• Assessing the pulse rate in adult patients

      Lowry, M.; Ashelford, Sarah L. (2015)
      Assessing the pulse is a common procedure and an important aspect of many nursing interventions; it should always be done with care and reassessed as needed. Assessment should always be taken seriously, with any deviations from the norm reported to a senior clinician, and pulse rate, rhythm and strength must always be documented. Pulses indicate numerous patient characteristics including the degree of relaxation, regularity of cardiac contractions and sufficiency of cardiac output. This article considers the relevant anatomy, physiology and practice of pulse assessment and recording.
    • Assessment of cognitive function across pregnancy using CANTAB: A longitudinal study

      Farrar, D.; Tuffnell, D.J.; Neill, D.; Scally, Andy J.; Marshall, Kay M. (2014-02)
      Significant changes in endogenous plasma hormone levels are required to sustain pregnancy which provides a unique opportunity to study their effect on cognitive function. Four carefully selected tests from the Cambridge Neuropsychological Automated Test Battery (CANTAB) were administered to assess the cognitive function of a group of 23 women during each trimester of pregnancy and at three months following birth. Test scores were compared with a control group of 24 non-pregnant women. The Edinburgh Postnatal Depression Scale was administered to assess anxiety and risk of depression. The National Adult Reading Test (NART) was used as a measure of verbal intelligence. Plasma hormone levels were measured at each time-point. The pregnant group scored significantly lower than the control group on the Spatial Recognition Memory (SRM) test at the second trimester and postpartum assessments (p ⩽ 0.004). A significant pregnant group-time interaction (p = 0.005) for SRM performance was demonstrated. Compared to their first trimester assessment, the pregnant group scored on average 11.7% less on each subsequent SRM test. The pregnant group reported more symptoms of anxiety and depression compared to the control group (EPDS-4 point increase in mean score at each assessment, p = 0.002). There were no plasma hormone levels and test score associations identified.
    • Assessment of Knee Flexor and Extensor Muscle Balance

      Graham-Smith, P.; Jones, P.A.; Comfort, P.; Munro, Allan G. (2013)
    • Assistant radiographer practitioners: Creating capacity or challenging professional boundaries?

      Palmer, D.; Snaith, Beverly; Harris, Martine A. (2018-08)
      Introduction Over the last 2 decades the assistant radiographer practitioner (ARP) role has been introduced into NHS diagnostic imaging departments as a strategy to expand the workforce and create capacity. This skill mix initiative has not been implemented in a standardised way and there is limited knowledge of the current role scope within general radiography (X-Ray). Method An electronic survey of ARPs working within UK diagnostic imaging departments was conducted. Both open and closed questions sought information regarding basic demographic data (age category; gender; geographic region), scope of practice (patient groups; anatomical regions; imaging outside of the diagnostic imaging department), limitations placed on practice, supervision and additional roles. Results A total of 108 responses, including 13 trainees, were received. Most sites employ three or less ARPs in general radiography (n = 43/66; 65.2%), although 11 sites have five (range 1–15). The majority undertake imaging of both adults and children (n = 85/108; 78.7%), although limitations on age were described. Their scope of practice covers a broad anatomical range and included some non-ambulant patients. The level of supervision varied with some sites empowering ARPs to check the referral prior to examination (n = 25) or images post acquisition (n = 32) (both n = 20/66; χ2 = 16.003; 1df; p = 0.000). Conclusion ARPs are helping to maintain capacity in imaging departments but we suggest there is further scope for expansion. The practice described by the post holders suggests that many are working beyond the scope envisaged by the radiography professional body.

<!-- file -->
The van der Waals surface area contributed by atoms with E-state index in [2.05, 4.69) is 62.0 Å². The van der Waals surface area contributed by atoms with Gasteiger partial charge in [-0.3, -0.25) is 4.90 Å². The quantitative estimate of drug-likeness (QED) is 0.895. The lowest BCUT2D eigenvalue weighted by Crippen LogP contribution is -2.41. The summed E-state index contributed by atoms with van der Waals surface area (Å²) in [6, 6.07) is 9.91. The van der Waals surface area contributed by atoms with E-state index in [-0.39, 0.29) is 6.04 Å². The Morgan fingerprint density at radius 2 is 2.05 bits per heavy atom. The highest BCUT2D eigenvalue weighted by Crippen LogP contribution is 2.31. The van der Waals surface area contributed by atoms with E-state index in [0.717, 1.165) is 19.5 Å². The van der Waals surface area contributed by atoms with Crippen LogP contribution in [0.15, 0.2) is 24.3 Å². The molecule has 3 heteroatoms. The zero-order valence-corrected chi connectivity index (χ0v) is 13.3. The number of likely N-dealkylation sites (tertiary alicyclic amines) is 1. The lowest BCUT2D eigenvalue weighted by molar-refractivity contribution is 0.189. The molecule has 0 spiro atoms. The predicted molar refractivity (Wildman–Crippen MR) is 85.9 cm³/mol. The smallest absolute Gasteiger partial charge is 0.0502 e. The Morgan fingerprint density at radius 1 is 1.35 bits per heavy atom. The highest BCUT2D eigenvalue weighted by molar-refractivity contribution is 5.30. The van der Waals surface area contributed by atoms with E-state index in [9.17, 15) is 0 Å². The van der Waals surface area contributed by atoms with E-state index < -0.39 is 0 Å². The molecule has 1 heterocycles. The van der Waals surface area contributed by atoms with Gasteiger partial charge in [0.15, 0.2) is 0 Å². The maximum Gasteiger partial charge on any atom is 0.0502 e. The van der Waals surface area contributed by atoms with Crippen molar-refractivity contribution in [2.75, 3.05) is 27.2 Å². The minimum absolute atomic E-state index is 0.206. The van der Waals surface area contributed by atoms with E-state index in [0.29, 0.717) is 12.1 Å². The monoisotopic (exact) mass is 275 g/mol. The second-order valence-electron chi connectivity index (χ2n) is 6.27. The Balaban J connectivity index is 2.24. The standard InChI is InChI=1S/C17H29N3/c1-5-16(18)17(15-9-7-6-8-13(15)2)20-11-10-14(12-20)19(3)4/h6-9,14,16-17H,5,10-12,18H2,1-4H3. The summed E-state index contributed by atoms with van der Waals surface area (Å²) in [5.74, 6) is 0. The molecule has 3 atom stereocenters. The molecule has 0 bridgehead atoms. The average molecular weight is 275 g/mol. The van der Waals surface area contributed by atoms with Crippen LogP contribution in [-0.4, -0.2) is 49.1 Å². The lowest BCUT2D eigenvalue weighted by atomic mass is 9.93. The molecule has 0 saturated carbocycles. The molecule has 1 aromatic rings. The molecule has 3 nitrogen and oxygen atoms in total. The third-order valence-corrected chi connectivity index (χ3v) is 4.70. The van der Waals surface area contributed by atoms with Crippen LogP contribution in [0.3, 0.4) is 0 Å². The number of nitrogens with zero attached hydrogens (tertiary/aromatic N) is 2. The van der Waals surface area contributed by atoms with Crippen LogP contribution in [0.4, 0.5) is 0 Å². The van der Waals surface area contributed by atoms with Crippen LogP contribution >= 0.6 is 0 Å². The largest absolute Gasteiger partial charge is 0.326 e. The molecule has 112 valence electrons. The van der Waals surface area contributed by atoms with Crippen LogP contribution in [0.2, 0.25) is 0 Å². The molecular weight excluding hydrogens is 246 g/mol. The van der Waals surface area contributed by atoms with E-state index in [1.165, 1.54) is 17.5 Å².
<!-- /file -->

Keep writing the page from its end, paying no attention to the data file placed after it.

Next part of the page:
• Assistive technology: creating and engaging collaborative communities

      Bangar, S.; Mountain, Gail; Cudd, P. (2015)
      This paper outlines the remit of the UK Engineering and Physical Sciences Research Council KT-EQUAL (Knowledge Transfer for Extending Quality of Life for older and disabled people) programme. Case examples drawing on the range of activities undertaken by KT-EQUAL highlight where assistive technology developments have been facilitated, the value of network activities and an underpinning model of engagement and collaboration. Given an increasing emphasis on the impact of research the model and innovative approaches deployed by KT-EQUAL are even more crucial in future developments which aim to ensure that research can be used to benefit society.
    • The association between smoking cessation and glycaemic control in patients with type 2 diabetes: a THIN database cohort study

      Lycett, D.; Ryan, R.; Farley, A.; Roalfe, A.; Mohammed, Mohammed A.; Szatkowski, L.; Coleman, T.; Morris, R.; Farmer, A.; Aveyard, P.; et al. (2015-06)
      Background Smoking increases the risk of developing type 2 diabetes. However, several population studies also show a higher risk in people 3–5 years after smoking cessation than in continuing smokers. After 10–12 years the risk equates to that of never-smokers. Small cohort studies suggest diabetes control deteriorates temporarily during the first year after quitting. We examined whether or not quitting smoking was associated with altered diabetes control in a population study, for how long this association persisted, and whether or not this association was mediated by weight change. Methods We did a retrospective cohort study (Jan 1, 2005, to Dec 31, 2010) of adult smokers with type 2 diabetes using The Health Improvement Network (THIN), a large UK primary care database. We developed adjusted multilevel regression models to investigate the association between a quit event, smoking abstinence duration, change in HbA1c, and the mediating effect of weight change. Findings 10 692 adult smokers with type 2 diabetes were included. 3131 (29%) quit smoking and remained abstinent for at least 1 year. After adjustment for potential confounders, HbA1c increased by 0·21% (95% CI 0·17–0·25; p<0·001; [2·34 mmol/mol (95% CI 1·91–2·77)]) within the first year after quitting. HbA1c decreased as abstinence continued and became comparable to that of continual smokers after 3 years. This increase in HbA1c was not mediated by weight change. Interpretation In type 2 diabetes, smoking cessation is associated with deterioration in glycaemic control that lasts for 3 years and is unrelated to weight gain. At a population level, this temporary rise could increase microvascular complications.